Thursday, May 3, 2012
Albert Pujols still searching in vain
By Mark Saxon
Albert Pujols sounded like the Defensive Player of the Year on Thursday night.
After virtually every question someone asked, he sounded defensive.
Did he shave his goatee to switch up his luck?
"I don't believe in luck, man. Sorry about that. That's not who I am. I believe in God. Luck is for people who are desperate, and I'm not desperate. I'm blessed. And I probably do it three or four times a year, so if you watch over my 11- or 12-year career, you'll see that. Maybe go back and see some videos."
OK, are you frustrated?
"Frustrated? Pffsh. I don't use that word. This is the big leagues, man, and anybody out there out of this locker room wishes they could have this opportunity to wear this uniform."
You're hitting some balls hard, but you don't seem to be getting as much lift on the ball. Do you know why?
"I don't know where you're trying to go with that question, but I never try to get lift in my swing. I try to keep it simple, keep it short. If I get through the baseball, I know it's going to carry no matter what ballpark I play in."
OK, but he's played in five ballparks so far this season, and he still hasn't gotten enough lift to hit a ball over the fence. Pujols now has gone 104 at-bats without hitting a home run, one shy of the longest drought in his career, and it seems like a reasonable question: Can this team compete if he keeps hitting like this?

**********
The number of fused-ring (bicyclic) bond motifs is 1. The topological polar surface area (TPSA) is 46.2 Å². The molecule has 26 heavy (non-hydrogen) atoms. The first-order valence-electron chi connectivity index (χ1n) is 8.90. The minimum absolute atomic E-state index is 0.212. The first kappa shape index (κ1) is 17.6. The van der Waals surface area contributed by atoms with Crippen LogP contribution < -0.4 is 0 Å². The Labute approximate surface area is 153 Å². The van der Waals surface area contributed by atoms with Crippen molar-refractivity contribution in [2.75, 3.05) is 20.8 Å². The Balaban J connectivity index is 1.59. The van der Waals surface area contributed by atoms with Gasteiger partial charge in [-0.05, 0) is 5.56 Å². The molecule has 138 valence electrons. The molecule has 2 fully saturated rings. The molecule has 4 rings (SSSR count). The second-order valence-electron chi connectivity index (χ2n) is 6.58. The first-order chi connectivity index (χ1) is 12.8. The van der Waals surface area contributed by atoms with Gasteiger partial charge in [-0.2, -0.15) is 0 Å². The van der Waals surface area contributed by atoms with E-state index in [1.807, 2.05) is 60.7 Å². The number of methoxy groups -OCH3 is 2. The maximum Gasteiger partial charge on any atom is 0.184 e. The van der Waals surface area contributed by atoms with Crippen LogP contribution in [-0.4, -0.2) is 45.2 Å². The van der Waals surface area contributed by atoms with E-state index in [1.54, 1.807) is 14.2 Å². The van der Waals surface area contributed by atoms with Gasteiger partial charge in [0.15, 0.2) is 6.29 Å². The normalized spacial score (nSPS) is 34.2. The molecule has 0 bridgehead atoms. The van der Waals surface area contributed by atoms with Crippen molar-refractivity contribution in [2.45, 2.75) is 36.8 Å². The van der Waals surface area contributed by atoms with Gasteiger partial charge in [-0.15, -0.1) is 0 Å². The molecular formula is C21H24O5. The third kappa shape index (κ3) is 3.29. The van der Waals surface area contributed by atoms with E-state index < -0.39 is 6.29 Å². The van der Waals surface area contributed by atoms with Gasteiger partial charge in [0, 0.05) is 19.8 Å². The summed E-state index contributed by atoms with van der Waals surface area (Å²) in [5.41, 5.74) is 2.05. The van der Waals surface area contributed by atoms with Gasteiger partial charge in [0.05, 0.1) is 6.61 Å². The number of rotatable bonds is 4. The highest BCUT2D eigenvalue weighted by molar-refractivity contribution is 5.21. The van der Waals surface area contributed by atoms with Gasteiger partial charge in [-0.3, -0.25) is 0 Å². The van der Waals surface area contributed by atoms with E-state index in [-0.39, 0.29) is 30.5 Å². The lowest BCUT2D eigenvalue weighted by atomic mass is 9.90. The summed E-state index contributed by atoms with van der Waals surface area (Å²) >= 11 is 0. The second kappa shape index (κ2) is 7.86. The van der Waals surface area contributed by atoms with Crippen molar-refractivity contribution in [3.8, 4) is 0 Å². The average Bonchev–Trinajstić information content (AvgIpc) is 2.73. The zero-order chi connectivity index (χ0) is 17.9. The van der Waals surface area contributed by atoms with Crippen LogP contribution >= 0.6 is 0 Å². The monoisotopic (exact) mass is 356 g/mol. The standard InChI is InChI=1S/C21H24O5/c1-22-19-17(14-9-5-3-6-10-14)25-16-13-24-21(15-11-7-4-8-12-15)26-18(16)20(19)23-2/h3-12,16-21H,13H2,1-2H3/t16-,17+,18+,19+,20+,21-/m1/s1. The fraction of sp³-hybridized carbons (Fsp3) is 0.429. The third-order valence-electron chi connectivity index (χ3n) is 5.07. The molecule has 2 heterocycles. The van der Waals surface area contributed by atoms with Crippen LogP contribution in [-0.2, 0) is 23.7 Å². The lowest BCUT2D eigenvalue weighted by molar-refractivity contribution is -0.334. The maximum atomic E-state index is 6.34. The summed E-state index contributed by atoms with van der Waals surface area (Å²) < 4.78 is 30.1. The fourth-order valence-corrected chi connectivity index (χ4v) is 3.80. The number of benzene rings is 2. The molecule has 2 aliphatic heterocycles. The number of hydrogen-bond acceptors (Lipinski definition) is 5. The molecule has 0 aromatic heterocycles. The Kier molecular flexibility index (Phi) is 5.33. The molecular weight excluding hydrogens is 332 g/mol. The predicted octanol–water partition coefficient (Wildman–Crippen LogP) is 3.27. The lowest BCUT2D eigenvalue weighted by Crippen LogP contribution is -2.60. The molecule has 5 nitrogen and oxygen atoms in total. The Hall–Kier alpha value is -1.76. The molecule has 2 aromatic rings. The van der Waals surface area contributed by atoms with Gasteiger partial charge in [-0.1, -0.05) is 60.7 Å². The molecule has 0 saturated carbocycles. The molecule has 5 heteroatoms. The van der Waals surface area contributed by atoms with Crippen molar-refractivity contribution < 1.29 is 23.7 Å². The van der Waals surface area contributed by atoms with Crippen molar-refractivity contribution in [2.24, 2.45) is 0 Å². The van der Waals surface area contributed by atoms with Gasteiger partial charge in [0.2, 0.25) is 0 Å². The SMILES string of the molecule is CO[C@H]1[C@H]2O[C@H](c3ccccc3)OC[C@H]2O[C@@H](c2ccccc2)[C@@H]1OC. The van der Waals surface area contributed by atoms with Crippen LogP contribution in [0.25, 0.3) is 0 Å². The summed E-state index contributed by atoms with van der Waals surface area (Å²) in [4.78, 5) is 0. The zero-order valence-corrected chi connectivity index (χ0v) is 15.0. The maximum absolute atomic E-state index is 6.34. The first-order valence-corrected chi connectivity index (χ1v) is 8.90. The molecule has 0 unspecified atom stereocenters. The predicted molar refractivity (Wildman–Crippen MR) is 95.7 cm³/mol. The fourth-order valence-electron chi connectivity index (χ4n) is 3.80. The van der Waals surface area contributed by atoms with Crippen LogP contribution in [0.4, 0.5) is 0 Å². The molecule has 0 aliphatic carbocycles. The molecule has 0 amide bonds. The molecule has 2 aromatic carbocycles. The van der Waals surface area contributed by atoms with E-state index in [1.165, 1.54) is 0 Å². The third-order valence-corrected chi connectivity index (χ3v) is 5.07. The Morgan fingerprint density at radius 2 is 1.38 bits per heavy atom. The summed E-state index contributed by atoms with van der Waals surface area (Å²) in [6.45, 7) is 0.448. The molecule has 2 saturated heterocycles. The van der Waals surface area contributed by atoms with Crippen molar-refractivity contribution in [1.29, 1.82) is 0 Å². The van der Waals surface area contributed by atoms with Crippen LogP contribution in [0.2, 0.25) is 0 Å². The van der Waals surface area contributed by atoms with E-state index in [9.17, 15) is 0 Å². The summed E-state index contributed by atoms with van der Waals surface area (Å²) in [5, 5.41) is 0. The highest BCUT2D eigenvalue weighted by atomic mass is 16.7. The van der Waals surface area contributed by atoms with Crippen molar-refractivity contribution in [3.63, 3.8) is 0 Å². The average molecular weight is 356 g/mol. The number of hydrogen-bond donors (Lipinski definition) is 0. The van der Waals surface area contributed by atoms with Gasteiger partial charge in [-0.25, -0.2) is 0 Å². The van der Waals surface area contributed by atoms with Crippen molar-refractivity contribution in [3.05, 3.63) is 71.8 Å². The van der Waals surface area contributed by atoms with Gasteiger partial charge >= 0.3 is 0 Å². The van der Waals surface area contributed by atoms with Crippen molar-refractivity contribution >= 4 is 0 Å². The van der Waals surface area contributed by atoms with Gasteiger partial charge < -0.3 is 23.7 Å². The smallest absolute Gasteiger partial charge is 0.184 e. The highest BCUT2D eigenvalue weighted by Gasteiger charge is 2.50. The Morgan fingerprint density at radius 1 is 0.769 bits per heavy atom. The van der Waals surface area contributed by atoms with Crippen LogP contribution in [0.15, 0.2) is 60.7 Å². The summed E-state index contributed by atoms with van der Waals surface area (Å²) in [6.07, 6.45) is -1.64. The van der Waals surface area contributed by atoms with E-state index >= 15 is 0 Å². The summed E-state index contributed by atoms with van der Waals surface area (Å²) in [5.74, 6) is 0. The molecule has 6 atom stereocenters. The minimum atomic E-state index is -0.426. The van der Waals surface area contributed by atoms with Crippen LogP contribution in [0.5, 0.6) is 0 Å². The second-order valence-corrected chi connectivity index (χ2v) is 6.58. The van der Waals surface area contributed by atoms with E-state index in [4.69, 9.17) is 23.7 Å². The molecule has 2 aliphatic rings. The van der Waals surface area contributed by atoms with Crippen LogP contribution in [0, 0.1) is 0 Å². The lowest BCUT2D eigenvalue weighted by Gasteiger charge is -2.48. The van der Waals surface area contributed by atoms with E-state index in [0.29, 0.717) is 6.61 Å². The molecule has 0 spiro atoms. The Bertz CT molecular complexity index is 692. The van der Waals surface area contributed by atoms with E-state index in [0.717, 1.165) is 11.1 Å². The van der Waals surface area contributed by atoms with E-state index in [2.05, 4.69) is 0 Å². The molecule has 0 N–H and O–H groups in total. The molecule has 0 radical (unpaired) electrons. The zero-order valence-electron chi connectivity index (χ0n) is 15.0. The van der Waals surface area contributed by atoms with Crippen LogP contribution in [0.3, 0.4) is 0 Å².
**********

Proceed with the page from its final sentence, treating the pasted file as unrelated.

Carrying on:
The amazing part is Pujols still sounds as confident as ever. Maybe he is. Maybe it's simply a matter of brilliant pitching against him or a lot of balls going straight into gloves. Clearly, they are pounding him inside with fastballs, and, yes, he has had more than his share of tough-break outs.
But the sample size at this point suggests it's something a little beyond that.
This Angels season just might hinge on the depths of this Pujols slump. If it's a spiraling, disastrous, season-long kind -- such as the one Vernon Wells endured a year ago -- there's no telling how far it could drag them. If it's just a bad month or even six weeks, order could be quickly restored and the goals won't need to be recalibrated.
But this is deep. Pujols is one of only six No. 3 hitters in the majors without a home run. He's got the second-lowest batting average (.202) after Jose Bautista and second-lowest OPS (.539) after Jimmy Rollins of any No. 3 hitter in the majors.
He might want to consider changing his number from "5" to "53" in honor of all the ground balls he's hitting to the third baseman.
The Angels, not to mention the baseball-watching world, are fairly stumped at this point.
"He's obviously scuffling; I mean, everyone knows that," pitcher Dan Haren said. "I think he cares more than anybody else. He's one of the first guys here. He's constantly looking at video, in the batting cage. It's definitely not for a lack of effort. The guy's an amazing worker. It'll turn around. He's one of the greatest players of all time."
The second part is impossible to argue. The first part is probable. But when and how it turns around is starting to feel like the fulcrum of this 2012 Angels season.